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Authors Debate Effects of Globalization on Society

As more U.S. jobs are shipped overseas, Americans grow worried over job security and worker rights. Authors Thomas Friedman and Sen. Byron Dorgan, D-N.D., discuss opposing views on the globalization of the economy and its both beneficial and harmful effects.

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    "Take This Job and Ship It," that's the name of a new book that looks critically at some of the forces shaping today's global economy and its impact on American workers. One of its prime targets is another book, "The World is Flat," a bestseller with its own view of the changes brought through globalization.

    Side by side now, here are the authors: Byron Dorgan, Democratic senator from North Dakota; and Tom Friedman, columnist for the New York Times.

    Welcome to both of you.

  • TOM FRIEDMAN, New York Times:

    Thank you.

    SEN. BYRON DORGAN (D), North Dakota: Thank you.


    Senator Dorgan, you write, "The world is flat? That's just flat wrong." Now, what do you mean? What world do you see?


    Well, I do. This is a new world, after a century of progress and lifting American standards, building a middle class, lifting wages, and all the things that we did to make this the country it is.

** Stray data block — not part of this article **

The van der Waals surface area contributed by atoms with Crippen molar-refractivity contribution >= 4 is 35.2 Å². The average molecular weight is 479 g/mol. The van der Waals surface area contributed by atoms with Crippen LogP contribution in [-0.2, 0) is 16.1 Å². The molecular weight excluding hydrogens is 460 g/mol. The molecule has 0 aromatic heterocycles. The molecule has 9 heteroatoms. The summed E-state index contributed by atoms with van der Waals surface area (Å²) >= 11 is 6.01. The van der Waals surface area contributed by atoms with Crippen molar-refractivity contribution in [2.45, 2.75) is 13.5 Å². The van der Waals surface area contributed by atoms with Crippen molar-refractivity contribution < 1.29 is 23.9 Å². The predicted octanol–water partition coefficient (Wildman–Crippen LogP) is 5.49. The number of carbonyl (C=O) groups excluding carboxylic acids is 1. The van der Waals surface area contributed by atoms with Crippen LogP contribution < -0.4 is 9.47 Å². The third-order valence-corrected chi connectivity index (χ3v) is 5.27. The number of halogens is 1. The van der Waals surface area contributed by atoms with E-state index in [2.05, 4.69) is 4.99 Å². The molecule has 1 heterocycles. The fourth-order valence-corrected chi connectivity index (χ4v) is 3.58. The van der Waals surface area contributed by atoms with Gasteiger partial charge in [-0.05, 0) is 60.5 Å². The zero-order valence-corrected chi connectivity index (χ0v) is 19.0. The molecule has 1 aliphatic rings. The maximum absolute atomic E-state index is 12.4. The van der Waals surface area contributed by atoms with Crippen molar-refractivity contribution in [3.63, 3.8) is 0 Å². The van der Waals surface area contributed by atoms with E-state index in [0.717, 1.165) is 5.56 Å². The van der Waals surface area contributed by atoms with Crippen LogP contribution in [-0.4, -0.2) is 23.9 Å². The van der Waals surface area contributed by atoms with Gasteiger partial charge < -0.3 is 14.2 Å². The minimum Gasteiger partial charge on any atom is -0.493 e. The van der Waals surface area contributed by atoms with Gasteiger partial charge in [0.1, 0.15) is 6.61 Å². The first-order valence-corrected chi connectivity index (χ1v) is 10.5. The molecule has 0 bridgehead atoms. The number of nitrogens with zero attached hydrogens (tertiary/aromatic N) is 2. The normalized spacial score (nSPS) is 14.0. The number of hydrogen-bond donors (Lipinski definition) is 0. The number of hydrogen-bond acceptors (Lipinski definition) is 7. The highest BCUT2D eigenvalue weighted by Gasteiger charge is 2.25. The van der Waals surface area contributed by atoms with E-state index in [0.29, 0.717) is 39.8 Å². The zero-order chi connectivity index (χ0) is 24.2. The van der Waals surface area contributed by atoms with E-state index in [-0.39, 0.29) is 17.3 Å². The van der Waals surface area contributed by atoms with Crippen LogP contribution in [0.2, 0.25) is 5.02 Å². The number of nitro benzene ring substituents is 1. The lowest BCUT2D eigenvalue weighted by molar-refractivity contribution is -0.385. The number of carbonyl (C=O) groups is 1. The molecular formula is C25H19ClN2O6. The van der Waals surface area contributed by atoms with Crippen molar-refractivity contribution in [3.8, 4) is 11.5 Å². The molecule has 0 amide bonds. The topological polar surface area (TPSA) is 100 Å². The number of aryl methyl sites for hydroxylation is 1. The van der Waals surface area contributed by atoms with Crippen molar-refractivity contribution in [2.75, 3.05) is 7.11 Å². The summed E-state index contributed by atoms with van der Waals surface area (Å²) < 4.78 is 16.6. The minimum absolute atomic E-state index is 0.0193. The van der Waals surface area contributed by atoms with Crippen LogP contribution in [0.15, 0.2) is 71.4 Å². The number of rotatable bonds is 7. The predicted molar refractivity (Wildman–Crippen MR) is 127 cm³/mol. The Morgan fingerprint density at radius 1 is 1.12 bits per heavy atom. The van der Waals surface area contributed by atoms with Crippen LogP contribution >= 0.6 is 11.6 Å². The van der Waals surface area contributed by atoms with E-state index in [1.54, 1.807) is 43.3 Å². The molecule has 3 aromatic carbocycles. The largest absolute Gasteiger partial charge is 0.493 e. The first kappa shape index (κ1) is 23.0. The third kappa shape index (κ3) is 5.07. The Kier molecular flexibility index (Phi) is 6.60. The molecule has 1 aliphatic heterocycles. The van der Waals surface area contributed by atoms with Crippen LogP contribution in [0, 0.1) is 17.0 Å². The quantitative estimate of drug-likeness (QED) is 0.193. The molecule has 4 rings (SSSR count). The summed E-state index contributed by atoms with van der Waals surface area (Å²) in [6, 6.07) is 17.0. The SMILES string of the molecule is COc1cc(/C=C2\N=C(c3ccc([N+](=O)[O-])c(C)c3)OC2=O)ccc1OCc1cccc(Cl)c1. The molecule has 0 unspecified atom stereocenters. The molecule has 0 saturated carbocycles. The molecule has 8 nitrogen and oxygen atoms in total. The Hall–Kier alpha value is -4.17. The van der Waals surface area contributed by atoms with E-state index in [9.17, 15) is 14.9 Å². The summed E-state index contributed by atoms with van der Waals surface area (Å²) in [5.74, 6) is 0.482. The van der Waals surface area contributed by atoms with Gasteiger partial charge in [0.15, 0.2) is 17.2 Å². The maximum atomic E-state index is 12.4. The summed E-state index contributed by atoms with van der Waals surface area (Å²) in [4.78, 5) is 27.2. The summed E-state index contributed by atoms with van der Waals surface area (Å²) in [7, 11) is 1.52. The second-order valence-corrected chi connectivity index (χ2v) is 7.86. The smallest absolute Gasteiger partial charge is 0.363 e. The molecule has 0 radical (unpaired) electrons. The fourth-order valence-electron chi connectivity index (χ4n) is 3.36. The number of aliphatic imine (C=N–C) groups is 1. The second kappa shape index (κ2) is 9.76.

Now it's a new day, they say. It's a global economy, a flat world. Corporations should search for the lowest, cheapest labor, lowest cost labor, produce there, ship here, sell in America, run the income through the Cayman Islands.

    We're up to our neck in debt, $800 billion trade deficit this year, downward pressure on wages and benefits. I'm saying this doesn't work. It's going to shrink the middle-class. It leaves us choking on debt, and we need a fair trade strategy. This free trade nonsense in which we sell out and pull the rug out from under American workers and American interests just has to stop.


    What do you see, Tom Friedman?


    Well, my book is really about the world as it is and the world that's evolved in the last two decades. And it's a world in which three things have really come together: the personal computer, which has allowed individuals to author their own content in digital form; the Internet, which has allowed them to send that content anywhere, words, photo, data, spreadsheet, video; and workflow software that's made it possible to collaborate anywhere with anyone on anything.

    That's what's really flattened the world, in my view, and made so many more people potential collaborators, connectors and competitors.

    Now, there's an iron rule, I would argue, Jeff, in this world, and it goes like this: Whatever can be done will be done. There's only one question: Will it be done by you or to you?

    And in that world, OK, I have no doubt that Americans can compete, thrive, and succeed, if we keep our economy open so more people can do more things, competitive so we get the first signals, OK, because we face competition, all right, and we empower, and enable our workers to do it before it's done to them.